I am going to a homecoming today (Saturday). Normally I avoid affairs like homecomings but this one will be both too sweet and too bitter-sweet to avoid…a lot like a funeral. It is Tamassee-Salem’s last homecoming. Unless there is divine intervention they will close at the end of the 2016 school year. I had already decided that if I had won the “Billion Dollar” lottery I would donate enough to keep them open. Sorry I didn’t win? Me to.
Is it natural to think of every school where you have taught as special? Not one school I served leaves a nasty taste in my mouth…yeah, even that one doesn’t. There are a couple that might, I SAY MIGHT, be just a little sweeter and more special. Tamassee-Salem is one of those. There was a déjà vu feeling when I first walked into the school that never quite left me. I am sure I will have it again when I walk through the entrance this afternoon. I most certainly did.
When it comes down to it, a school is just a building. It’s denizens that make it special; the students, teachers and support staff of a school. They and the memories created by them are what keep it alive. Because of my belief, I would guess Tamassee-Salem will continue to play a prominent role in the lives of the denizens that once prowled her hallways. My high school no longer exists but my memories are as real as when they were made.
I saw many former players, parents, teachers and students. I wasn’t surprised at the number of alumni that crowded into the small cafeteria and gymnasium. Somewhere closer to two hundred than ten thousand, it is after all a small school. There did not seem to be the sorrow one would expect, but a happiness just to be among old and new friends sharing collective memories. I made a point to speak to Mr. Rogers, a 1952 graduate of the old Salem School. He had graduated but had never left or had come back to enjoy his retirement. Eighty-two years young, he was a fitness walker who would always pause and compliment me on the field as he strolled by. Mr. Rogers also watched many a practice or game from his front porch. He was one of many that made my stay so rewarding.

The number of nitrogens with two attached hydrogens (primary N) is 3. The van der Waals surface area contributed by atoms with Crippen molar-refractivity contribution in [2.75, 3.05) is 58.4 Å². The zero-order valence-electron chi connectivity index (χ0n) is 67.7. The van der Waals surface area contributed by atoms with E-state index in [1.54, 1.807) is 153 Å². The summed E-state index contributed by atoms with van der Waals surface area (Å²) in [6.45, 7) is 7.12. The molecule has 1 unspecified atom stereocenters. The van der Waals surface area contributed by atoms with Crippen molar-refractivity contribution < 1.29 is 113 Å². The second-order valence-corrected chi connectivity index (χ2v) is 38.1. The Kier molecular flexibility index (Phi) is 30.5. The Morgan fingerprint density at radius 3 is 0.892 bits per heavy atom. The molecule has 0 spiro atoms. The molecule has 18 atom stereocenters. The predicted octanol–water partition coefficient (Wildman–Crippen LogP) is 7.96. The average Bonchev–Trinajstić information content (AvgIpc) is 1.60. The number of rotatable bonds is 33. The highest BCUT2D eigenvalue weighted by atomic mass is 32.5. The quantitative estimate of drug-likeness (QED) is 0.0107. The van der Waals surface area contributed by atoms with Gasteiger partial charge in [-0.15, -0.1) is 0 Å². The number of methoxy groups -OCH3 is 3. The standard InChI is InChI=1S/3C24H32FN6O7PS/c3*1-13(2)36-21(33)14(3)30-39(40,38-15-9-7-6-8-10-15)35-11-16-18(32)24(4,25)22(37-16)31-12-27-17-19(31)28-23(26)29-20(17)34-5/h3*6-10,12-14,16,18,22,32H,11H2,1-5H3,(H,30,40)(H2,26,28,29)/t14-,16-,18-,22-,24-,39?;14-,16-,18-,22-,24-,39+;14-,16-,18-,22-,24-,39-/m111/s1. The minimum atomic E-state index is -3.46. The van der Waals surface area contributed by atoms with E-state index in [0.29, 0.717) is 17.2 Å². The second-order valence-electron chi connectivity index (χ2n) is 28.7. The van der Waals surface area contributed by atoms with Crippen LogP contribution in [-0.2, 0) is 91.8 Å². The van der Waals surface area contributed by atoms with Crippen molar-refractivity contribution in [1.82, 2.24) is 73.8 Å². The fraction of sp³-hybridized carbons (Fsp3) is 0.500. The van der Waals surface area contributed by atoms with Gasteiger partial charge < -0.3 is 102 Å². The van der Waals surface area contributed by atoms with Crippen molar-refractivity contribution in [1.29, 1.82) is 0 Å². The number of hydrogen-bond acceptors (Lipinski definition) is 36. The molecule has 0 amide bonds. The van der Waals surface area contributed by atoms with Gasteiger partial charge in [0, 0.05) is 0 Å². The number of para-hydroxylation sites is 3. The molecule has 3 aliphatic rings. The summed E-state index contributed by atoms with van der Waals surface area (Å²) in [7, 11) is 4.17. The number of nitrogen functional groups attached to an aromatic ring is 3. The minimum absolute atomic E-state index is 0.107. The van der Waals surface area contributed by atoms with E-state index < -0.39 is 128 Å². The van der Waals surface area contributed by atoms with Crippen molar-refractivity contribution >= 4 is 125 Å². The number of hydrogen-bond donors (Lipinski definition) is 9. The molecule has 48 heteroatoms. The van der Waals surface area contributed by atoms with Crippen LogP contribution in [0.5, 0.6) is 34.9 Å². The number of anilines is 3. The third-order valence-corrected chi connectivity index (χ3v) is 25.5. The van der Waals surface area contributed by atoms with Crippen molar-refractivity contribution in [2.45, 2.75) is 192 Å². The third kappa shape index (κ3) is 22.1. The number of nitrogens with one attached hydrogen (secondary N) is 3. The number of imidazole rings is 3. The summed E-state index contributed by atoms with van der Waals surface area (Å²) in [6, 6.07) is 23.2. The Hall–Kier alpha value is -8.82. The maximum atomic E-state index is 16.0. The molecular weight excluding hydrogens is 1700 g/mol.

When I caught up with some of my former teaching peers there was sorrow in their voices and a fear of the unknown. No one seems to know what their fate will be. They know they will teach somewhere; they just don’t know where. There is a sense of the inevitable…and the unenviable. I hope the powers that be will do right by them and their new schools will be accepting. Unless you have taught at Tamassee-Salem you cannot understand the price they have paid…and the joys they have experienced.
Somehow the second verse of the Alma Mater seems very appropriate…
Hail to thee our Alma Mater, Tamassee-Salem High
May we ever praise and love thee as the years go by
We are proud of our school, her name we will always bless
Hail to thee our Alma Mater, Tamassee-Salem High!
Yes, Tamassee-Salem, you are and will continue to be a blessing to all who wandered down your halls. I do miss you.